James C. Rose
1913 – 1991
Who was James C. Rose?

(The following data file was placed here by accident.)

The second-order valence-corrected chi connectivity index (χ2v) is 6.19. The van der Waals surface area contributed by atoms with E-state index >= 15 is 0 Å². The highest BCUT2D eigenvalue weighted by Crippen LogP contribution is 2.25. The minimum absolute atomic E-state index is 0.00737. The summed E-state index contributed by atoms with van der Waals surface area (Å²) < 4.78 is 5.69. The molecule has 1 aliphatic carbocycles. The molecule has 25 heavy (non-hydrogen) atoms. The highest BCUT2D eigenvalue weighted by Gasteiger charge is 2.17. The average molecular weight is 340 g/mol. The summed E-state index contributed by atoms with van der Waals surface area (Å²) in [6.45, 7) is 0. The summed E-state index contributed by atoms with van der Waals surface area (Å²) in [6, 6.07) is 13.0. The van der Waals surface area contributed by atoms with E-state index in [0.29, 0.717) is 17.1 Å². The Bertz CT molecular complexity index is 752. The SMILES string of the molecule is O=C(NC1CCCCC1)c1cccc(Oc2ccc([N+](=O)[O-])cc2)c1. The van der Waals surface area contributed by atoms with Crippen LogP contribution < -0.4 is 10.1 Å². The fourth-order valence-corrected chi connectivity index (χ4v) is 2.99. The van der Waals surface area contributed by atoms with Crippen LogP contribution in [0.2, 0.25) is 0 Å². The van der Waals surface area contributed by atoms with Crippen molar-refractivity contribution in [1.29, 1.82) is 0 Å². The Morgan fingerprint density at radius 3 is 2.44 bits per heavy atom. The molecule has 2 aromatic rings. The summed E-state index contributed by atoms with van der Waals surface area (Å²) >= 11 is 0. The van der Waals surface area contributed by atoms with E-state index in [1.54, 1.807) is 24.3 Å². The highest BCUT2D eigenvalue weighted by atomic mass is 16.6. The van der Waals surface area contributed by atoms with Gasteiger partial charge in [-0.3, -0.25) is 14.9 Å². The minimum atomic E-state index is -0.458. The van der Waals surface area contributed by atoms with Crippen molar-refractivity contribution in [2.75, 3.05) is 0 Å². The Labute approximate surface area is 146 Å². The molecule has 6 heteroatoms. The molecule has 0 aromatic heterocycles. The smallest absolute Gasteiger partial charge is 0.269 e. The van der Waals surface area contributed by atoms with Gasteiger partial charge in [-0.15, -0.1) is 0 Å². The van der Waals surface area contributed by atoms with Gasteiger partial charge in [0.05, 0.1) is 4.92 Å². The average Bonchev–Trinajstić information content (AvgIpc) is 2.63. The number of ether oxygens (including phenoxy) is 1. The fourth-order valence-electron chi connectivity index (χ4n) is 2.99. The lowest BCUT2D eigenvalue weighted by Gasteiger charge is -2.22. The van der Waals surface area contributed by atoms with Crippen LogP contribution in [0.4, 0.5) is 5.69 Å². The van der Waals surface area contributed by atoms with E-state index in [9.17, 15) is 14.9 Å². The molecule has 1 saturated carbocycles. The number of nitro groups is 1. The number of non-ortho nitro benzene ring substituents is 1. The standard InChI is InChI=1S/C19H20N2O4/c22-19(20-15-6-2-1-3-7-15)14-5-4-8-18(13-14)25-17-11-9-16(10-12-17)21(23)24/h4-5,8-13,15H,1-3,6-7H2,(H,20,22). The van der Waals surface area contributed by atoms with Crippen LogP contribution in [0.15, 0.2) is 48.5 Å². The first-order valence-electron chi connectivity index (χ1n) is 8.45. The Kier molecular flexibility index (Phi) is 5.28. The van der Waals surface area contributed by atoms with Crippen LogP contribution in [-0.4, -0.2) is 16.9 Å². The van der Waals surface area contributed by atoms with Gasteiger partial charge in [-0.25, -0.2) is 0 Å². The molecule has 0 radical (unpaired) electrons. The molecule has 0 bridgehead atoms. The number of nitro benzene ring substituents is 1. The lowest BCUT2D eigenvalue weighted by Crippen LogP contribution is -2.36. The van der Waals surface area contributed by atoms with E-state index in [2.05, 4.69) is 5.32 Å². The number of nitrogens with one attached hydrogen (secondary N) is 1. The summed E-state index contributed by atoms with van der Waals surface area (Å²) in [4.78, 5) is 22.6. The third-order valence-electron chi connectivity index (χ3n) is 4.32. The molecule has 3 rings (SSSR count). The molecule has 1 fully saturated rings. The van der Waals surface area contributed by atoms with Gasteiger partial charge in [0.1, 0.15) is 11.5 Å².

James C. Rose was a prominent landscape architect and author of the twentieth century. Born in rural Pennsylvania he, his mother and older sister moved to New York after his father’s death. Rose was a high school dropout, but this didn’t stop him from being accepted into Cornell University as an architecture student. Later he transferred to Harvard University as a landscape architecture major. In 1937, he was expelled because his design style didn't fit into Harvard's program. In 1938 and 1939 Rose published a series of articles containing the design experiment ideas that led to his expulsion from Harvard. He later published numerous articles and books which heavily impacted design theory and practice in the twentieth century. In 1941, Rose worked for Tuttle, Seelye, Place and Raymond in New York where he became discouraged by the limitations of large public works, and decided that working on private gardens was more suiting to his style. Despite his dislike of the institution of school, Rose would often make appearances as a guest lecturer at schools of landscape architecture and architecture. Before his death he was able to fulfill his lifelong dream of establishing a design study and landscape research center, The James Rose Center. After Rose's death in 1991 after losing a battle with cancer, he donated his home in Ridgewood to the James Rose Center.
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